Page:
By Iain Martin
My subject is War, and the pity of War. The Poetry is in the pity. –Wilfred Owen
It seems appropriate as we consider the sacrifices made by the men and women of our armed services on Veterans Day to remember a famous poem written by Wilfred Owen, a British officer killed in France during the final week of the First World War. Owen was among the thousands of well educated young men who volunteered to serve for ‘King and country.’ Arriving on the western front in the early summer of 1916, he was overwhelmed by the horrors of trench warfare. Appalled by the endless slaughter and nightmarish conditions in which the men existed, Owen set about opposing the war through his aspiring poetry.
In early 1917 Owen was diagnosed with ‘shell shock’ (what we would now define as combat fatigue) and was sent to Craiglockhart War Hospital in Edinburgh. There he met the noted British poet and fellow infantry officer Siegfried Sassoon. Owen gained not only a close friend but a mentor for his writing. It was at Craiglockhart that Owen first drafted what was to become his most famous work, Dulce et Decorum Est.
The first words of this Latin saying, Dulce et Decorum Est, are taken from an ode by Horace. The words were widely understood and often quoted at the start of the First World War. They mean, “It is sweet and right.” The full saying ends the poem: Dulce et decorum est pro patria mori–it is sweet and right to die for your country. This was the kind of classical literature heaped upon generations of young schoolboys before the war, then fighting and dying by the countless thousands on the battlefields across France. Owen’s poem, perhaps the finest of its kind, reminds us the true cost of any war.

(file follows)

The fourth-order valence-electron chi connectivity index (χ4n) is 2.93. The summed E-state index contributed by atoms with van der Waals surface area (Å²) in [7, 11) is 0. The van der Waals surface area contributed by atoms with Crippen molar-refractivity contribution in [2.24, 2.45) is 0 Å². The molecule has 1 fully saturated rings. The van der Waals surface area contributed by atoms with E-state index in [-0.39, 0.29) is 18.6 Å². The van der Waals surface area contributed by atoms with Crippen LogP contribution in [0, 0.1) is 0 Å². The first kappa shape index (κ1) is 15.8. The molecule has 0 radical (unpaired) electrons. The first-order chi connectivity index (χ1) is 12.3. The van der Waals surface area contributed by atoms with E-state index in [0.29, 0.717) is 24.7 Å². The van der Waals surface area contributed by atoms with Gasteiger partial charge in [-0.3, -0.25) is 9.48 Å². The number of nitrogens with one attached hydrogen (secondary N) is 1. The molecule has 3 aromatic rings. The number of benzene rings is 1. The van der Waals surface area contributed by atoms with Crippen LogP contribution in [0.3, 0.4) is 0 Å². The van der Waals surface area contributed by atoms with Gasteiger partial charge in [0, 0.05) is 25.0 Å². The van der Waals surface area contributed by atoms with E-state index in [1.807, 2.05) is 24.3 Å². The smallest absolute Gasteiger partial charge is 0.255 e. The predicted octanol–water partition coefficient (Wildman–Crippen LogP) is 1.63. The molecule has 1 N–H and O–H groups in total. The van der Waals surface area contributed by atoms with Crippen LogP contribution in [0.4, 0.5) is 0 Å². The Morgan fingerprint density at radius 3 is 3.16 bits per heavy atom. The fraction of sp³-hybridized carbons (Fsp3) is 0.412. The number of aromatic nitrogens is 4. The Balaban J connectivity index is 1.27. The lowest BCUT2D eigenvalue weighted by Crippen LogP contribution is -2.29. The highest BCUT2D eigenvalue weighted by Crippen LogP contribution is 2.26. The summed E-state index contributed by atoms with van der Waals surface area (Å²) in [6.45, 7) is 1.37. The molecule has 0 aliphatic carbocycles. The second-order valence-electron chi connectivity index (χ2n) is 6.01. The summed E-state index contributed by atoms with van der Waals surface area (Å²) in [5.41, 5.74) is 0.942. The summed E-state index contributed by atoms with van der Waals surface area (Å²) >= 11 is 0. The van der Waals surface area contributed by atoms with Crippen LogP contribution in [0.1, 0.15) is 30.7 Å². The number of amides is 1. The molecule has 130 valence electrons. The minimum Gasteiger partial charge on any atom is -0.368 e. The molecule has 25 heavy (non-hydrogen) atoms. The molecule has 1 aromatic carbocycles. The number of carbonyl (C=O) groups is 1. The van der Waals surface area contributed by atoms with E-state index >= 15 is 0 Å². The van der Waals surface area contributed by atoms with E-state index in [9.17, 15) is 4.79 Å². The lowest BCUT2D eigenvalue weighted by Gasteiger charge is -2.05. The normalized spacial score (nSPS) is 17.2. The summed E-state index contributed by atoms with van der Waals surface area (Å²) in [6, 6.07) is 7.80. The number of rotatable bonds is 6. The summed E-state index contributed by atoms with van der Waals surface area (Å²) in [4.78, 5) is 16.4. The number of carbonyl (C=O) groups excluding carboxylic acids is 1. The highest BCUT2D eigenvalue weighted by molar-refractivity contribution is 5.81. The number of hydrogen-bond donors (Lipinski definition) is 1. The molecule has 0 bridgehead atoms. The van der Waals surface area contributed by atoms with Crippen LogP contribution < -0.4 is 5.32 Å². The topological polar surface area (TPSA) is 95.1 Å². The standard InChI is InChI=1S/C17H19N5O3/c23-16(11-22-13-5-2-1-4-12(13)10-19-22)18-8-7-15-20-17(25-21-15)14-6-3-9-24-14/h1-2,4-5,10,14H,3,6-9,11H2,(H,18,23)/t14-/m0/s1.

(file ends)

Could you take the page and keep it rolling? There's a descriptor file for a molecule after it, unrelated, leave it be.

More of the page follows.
DULCE ET DECORUM EST
Bent double, like old beggars under sacks,
Knock-kneed, coughing like hags, we cursed through sludge,
Till on the haunting flares we turned our backs
And towards our distant rest began to trudge.
Men marched asleep. Many had lost their boots
But limped on, blood-shod. All went lame; all blind;
Drunk with fatigue; deaf even to the hoots
Of tired, outstripped Five-Nines that dropped behind.
Gas! Gas! Quick, boys!—An ecstasy of fumbling,
Fitting the clumsy helmets just in time;
But someone still was yelling out and stumbling,
And flound’ring like a man in fire or lime…
Dim, through the misty panes and thick green light,
As under a green sea, I saw him drowning.
In all my dreams, before my helpless sight,
He plunges at me, guttering, choking, drowning.
If in some smothering dreams you too could pace
Behind the wagon that we flung him in,
And watch the white eyes writhing in his face,
His hanging face, like a devil’s sick of sin;
If you could hear, at every jolt, the blood
Come gargling from the froth-corrupted lungs,
Obscene as cancer, bitter as the cud
Of vile, incurable sores on innocent tongues,—
My friend, you would not tell with such high zest
To children ardent for some desperate glory,
The old Lie: Dulce et decorum est
Pro patria mori.
Wilfred Owen was killed on the 4th of November 1918, leading an attack by the Sambre Canal, near Ors. News of his death reached his family on Armistice Day a week later. He was posthumously promoted to lieutenant and awarded the Military Cross. He is buried at Ors communal cemetery in France. Sassoon saw to it that Owen’s writing was published after the war and today they are both regarded among the finest poets of their generation. On Armistice Day in 1985, Owen and Sassoon were among the sixteen Great War poets commemorated on a slate stone unveiled in Westminster Abbey’s Poet’s Corner.
If you are interested to learn more about World War I Tantor has published several excellent histories including To End All Wars: A Story of Loyalty and Rebellion, 1914-1918 by Adam Hochschild read by Arthur Morey and Rites of Spring: The Great War and the Birth of the Modern Age by Modris Eksteins read by Michael Prichard.